Why are baby teeth so important?
I’m sure you’ve wondered “Why is it so important to take care of my child’s baby teeth? Aren’t they going to just fall out?” Primary teeth, or baby teeth, are an important and essential part of your child’s health and are vital to facial development. Primary teeth also act as space maintainers to assist in guiding secondary teeth, or adult teeth, during eruption. Decay in your child’s primary teeth, may result in misaligned teeth, crowding, and extensive, but necessary orthodontic treatment in their later years.
Can I expect my baby to have any new teeth at this age?
Typically, you can expect the last eruption of baby teeth to occur around 2 years. At that point, most kids won’t see any loose teeth or new teeth erupting until about the age of 6. If your child naturally loses a tooth early, around age 4-5, don’t worry. Sometimes this can happen. We will monitor your child’s tooth eruption progress every 6 months, at your child’s dental checkup and cleaning visit. We are always happy to answer any questions, call us: 713-360-6432.
How can I help my child prevent cavities?
By ages 3-5, children tend to become more independent. Be sure to be mindful of their overall diet, including snacking choices, and their oral hygiene routine. Sticky snacks and fruit juices should not be consumed daily, but if juice is consumed daily, it’s important that consumption is limited, up to two times per day, and best I served with a meal. Your child’s oral hygiene routine should consist of brushing and flossing twice a day. Keep in mind, children cannot brush on their own at this age and will need your assistance until they become older.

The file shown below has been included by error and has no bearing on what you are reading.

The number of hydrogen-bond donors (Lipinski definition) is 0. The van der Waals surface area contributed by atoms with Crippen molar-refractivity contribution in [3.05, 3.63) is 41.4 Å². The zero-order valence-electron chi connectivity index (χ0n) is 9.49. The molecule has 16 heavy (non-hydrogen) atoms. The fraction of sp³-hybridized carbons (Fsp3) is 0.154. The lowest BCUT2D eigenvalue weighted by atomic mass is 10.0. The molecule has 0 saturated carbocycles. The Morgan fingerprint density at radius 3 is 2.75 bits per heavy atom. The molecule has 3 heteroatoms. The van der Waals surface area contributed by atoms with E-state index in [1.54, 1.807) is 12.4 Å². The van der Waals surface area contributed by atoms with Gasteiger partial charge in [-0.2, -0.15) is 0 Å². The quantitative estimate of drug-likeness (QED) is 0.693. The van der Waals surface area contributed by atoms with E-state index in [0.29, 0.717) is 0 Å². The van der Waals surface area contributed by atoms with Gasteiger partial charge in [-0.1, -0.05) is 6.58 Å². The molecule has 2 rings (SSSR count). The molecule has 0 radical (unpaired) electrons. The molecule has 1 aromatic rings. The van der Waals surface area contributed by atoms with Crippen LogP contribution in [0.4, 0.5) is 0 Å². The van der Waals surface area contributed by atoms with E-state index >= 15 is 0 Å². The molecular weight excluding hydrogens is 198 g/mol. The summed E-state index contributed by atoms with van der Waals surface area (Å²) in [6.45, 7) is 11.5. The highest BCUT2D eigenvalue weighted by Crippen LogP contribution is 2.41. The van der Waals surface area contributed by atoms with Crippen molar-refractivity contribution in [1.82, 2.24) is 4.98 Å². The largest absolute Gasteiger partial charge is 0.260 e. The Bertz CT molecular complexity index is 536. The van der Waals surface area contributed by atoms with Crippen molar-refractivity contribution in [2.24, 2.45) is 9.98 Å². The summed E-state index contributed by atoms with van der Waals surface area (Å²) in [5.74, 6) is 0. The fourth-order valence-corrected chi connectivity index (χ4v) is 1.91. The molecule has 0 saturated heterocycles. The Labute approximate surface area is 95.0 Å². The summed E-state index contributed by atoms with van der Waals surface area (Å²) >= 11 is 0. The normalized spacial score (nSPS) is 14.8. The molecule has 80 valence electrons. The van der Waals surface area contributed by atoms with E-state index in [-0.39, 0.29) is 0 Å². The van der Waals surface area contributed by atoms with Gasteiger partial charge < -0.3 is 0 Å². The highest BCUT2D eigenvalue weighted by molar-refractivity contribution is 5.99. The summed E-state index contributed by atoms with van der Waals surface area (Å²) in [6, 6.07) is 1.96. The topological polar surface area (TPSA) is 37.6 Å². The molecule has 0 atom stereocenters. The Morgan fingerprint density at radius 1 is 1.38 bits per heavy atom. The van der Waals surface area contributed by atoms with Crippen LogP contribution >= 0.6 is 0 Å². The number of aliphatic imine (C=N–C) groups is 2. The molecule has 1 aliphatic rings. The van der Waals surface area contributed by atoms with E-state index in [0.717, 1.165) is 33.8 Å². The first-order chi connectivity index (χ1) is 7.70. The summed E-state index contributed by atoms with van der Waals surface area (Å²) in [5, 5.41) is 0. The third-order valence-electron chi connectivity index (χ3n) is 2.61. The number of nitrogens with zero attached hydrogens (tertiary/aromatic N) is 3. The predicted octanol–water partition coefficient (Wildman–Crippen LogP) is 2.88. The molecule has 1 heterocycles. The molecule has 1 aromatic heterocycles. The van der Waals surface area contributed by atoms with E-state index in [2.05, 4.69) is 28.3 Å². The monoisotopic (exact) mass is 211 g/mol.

I can’t break the thumb sucking and pacifier habit. Is this a problem?
Infants often naturally suck on their thumb and it is normal for them to take liking to a pacifier. However, when your child is older than 2 ½ years old, dental and orthodontic changes can occur as a result of prolonged sucking habits. Some of these changes could be flared teeth, crowded teeth, limited speech problems, cross bites on back teeth, front teeth that don’t touch on biting, and possibly narrow arches. Dr. Longoria, our pediatric dentist, will discuss with you and your child ways to stop these habits as soon as possible.
Is there a way to prevent dental injuries for my child?
Dental injury prevention can be difficult for adventurous children up to age 5. When children jump, climb, and run, they are susceptible to dental injury. Keep an eye on your young children as best as possible. We also advise you to keep our number, 713-360-6432, saved in your phone contacts for easy access in the event of an emergency.